Sara Schaafsma, PhD, and Donald Pfaff, PhD, Laboratory of Neurobiology and Behavior, The Rockefeller University, New York, NY
Sex differences comprise a prominent aspect of the behavioral biology of animals, but they tend to become very subtle as they proceed from those behaviors essential for reproduction toward those that are not connected with reproduction. Robust mechanistic explanations of sex differences in brain mechanisms and behavior have classically depended on the effects of testosterone and its metabolites. However, the thinking and experimental work of Arthur Arnold (UCLA; Conference Co-Chair) raised the concept of genetic contributions to sex differences independent of testosterone itself (Trends in Genetics, 2012). Beyond having a history of explaining sexually differentiated behaviors (summarized in Man and Woman: An Inside Story, Oxford University Press, 2010), we were drawn to study the large sex difference in autism (80% boys), the most prominent biological constant in the huge range of autism spectrum disorders. Our initial approach resulted in a”3-hit” theory of the sex difference: sex x early stress x genetic mutation (Autism Research, 2011). However, that theory was largely testosterone-based, and our subsequent and broader views of sex differences in brain and behavior, influenced by Arnold, were recently published (Frontiers in Neuroendocrinology, 2014). To test the 3-hit theory we used (1) the autism-related CNTNAP2 mutation published by the Geschwind lab; (2) early prenatal stress (first trimester); and (3) comparisons of males with female mice. On the one hand, we have behavioral data that fit the 3-hit theory, and can string together mRNA evidence and epigenomic (histone modification) evidence gathered from the same mice, in order to sketch a potential causal chain of events. On the other hand, not all of our data fit the theory, and we would not argue for the exclusion of other causal factors.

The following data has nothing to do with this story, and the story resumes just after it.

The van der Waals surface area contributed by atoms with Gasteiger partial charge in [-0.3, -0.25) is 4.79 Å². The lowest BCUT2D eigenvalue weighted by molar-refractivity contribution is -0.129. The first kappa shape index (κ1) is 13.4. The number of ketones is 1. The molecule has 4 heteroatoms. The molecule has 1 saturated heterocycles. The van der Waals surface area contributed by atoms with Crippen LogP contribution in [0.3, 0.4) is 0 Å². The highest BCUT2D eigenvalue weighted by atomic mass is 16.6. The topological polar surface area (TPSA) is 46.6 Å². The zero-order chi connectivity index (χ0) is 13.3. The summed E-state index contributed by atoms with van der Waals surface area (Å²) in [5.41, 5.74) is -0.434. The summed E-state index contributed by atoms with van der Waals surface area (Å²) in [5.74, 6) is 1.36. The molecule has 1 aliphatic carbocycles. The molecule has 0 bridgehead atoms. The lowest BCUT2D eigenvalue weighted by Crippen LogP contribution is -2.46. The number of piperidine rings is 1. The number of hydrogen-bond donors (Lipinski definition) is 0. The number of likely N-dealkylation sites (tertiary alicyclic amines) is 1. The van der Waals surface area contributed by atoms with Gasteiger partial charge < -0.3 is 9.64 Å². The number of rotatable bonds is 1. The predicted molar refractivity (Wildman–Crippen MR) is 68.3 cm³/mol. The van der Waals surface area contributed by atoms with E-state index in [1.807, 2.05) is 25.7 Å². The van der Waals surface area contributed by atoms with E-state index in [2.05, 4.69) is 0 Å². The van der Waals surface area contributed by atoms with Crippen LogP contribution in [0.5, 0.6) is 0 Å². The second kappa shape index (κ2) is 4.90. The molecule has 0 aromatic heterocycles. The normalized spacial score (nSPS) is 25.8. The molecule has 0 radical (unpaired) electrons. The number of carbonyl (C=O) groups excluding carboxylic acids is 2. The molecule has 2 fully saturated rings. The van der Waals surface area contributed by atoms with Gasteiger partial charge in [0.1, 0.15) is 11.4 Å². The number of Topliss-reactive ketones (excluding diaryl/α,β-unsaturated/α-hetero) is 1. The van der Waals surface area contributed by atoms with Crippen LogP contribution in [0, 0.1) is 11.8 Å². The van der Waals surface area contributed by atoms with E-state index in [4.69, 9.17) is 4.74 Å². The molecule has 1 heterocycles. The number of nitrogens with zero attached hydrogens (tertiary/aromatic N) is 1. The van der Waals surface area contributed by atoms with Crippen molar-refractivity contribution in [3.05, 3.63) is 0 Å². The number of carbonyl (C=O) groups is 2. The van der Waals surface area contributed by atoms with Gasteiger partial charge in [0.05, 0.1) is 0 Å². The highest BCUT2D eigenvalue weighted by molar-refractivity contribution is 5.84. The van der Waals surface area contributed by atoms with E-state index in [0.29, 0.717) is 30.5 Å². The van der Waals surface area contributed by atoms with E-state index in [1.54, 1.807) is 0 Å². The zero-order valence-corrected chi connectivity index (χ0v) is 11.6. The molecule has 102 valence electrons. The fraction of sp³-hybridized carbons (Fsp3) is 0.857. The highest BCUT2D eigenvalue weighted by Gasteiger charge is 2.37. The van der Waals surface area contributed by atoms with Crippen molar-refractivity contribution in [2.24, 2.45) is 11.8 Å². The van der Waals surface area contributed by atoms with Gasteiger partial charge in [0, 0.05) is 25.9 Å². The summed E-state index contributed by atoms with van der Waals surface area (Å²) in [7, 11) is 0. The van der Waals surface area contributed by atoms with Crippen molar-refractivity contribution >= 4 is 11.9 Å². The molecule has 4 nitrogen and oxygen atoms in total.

Kathy Huang, Filmmaker
Melissa Hines, PhD, Professor, Department of Psychology, University of Cambridge, UK
Thousands of experimental studies in non-human species have documented the important role of testosterone in sexual differentiation of the mammalian brain and subsequent behavior. These studies suggest that testosterone influences basic processes of neural development, such as cell survival and neural connectivity, early in life, and that these early neural changes produce enduring changes in gender-related behaviour. In human beings, early exposure to testosterone also influences the development of gender-related behavior, contributing to behavioral differences between the sexes, as well as individual differences within each sex. The behaviors that are influenced include gender identity, sexual orientation and childhood gender-typed toy, playmate and activity choices, with the influences on children’s gender-typed play being particularly robust. Children’s gender-typed play also is influenced by other factors, however, including postnatal socialization and processes related to cognitive understanding of gender. This presentation will explore various mechanisms that could underlie the influence of early testosterone exposure on children’s gender-typed play. Conclusions include: 1. Testosterone contributes to the development of human gender-related behavior, but is unlikely to act solely by influencing neural development prenatally. 2. Neurobehavioral sexual differentiation is multi-dimensional, and different types of factors appear to contribute differently to each dimension. 3. A next step is elucidating the mechanisms by which testosterone influences specific aspects of human gender-related behavior.